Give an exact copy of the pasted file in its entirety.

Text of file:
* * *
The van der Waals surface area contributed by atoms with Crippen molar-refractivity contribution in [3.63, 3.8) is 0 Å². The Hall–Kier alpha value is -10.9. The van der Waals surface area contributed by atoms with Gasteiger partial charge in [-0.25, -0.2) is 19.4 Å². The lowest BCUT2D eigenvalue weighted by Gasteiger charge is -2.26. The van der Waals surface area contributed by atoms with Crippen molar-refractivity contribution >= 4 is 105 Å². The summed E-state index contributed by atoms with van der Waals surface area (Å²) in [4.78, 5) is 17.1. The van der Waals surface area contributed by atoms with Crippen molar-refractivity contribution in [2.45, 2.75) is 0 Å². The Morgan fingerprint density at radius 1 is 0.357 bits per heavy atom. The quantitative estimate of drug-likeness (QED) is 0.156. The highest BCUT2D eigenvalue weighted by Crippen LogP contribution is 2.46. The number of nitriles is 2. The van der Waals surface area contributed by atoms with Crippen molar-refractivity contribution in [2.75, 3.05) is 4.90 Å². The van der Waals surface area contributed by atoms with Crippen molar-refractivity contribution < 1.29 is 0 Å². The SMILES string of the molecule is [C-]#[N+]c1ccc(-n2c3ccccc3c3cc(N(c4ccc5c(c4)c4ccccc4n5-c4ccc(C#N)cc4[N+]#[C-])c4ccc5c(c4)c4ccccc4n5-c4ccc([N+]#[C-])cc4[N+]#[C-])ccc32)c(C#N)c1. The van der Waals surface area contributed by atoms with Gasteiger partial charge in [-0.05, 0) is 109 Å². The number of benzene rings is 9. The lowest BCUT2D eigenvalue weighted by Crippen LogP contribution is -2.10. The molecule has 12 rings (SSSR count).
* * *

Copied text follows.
The van der Waals surface area contributed by atoms with Crippen molar-refractivity contribution in [3.63, 3.8) is 0 Å². The Hall–Kier alpha value is -10.9. The van der Waals surface area contributed by atoms with Gasteiger partial charge in [-0.25, -0.2) is 19.4 Å². The lowest BCUT2D eigenvalue weighted by Gasteiger charge is -2.26. The van der Waals surface area contributed by atoms with Crippen molar-refractivity contribution >= 4 is 105 Å². The summed E-state index contributed by atoms with van der Waals surface area (Å²) in [4.78, 5) is 17.1. The van der Waals surface area contributed by atoms with Crippen molar-refractivity contribution in [2.45, 2.75) is 0 Å². The Morgan fingerprint density at radius 1 is 0.357 bits per heavy atom. The quantitative estimate of drug-likeness (QED) is 0.156. The highest BCUT2D eigenvalue weighted by Crippen LogP contribution is 2.46. The number of nitriles is 2. The van der Waals surface area contributed by atoms with Crippen molar-refractivity contribution in [2.75, 3.05) is 4.90 Å². The van der Waals surface area contributed by atoms with Crippen molar-refractivity contribution < 1.29 is 0 Å². The SMILES string of the molecule is [C-]#[N+]c1ccc(-n2c3ccccc3c3cc(N(c4ccc5c(c4)c4ccccc4n5-c4ccc(C#N)cc4[N+]#[C-])c4ccc5c(c4)c4ccccc4n5-c4ccc([N+]#[C-])cc4[N+]#[C-])ccc32)c(C#N)c1. The van der Waals surface area contributed by atoms with Gasteiger partial charge in [-0.05, 0) is 109 Å². The number of benzene rings is 9. The lowest BCUT2D eigenvalue weighted by Crippen LogP contribution is -2.10. The molecule has 12 rings (SSSR count).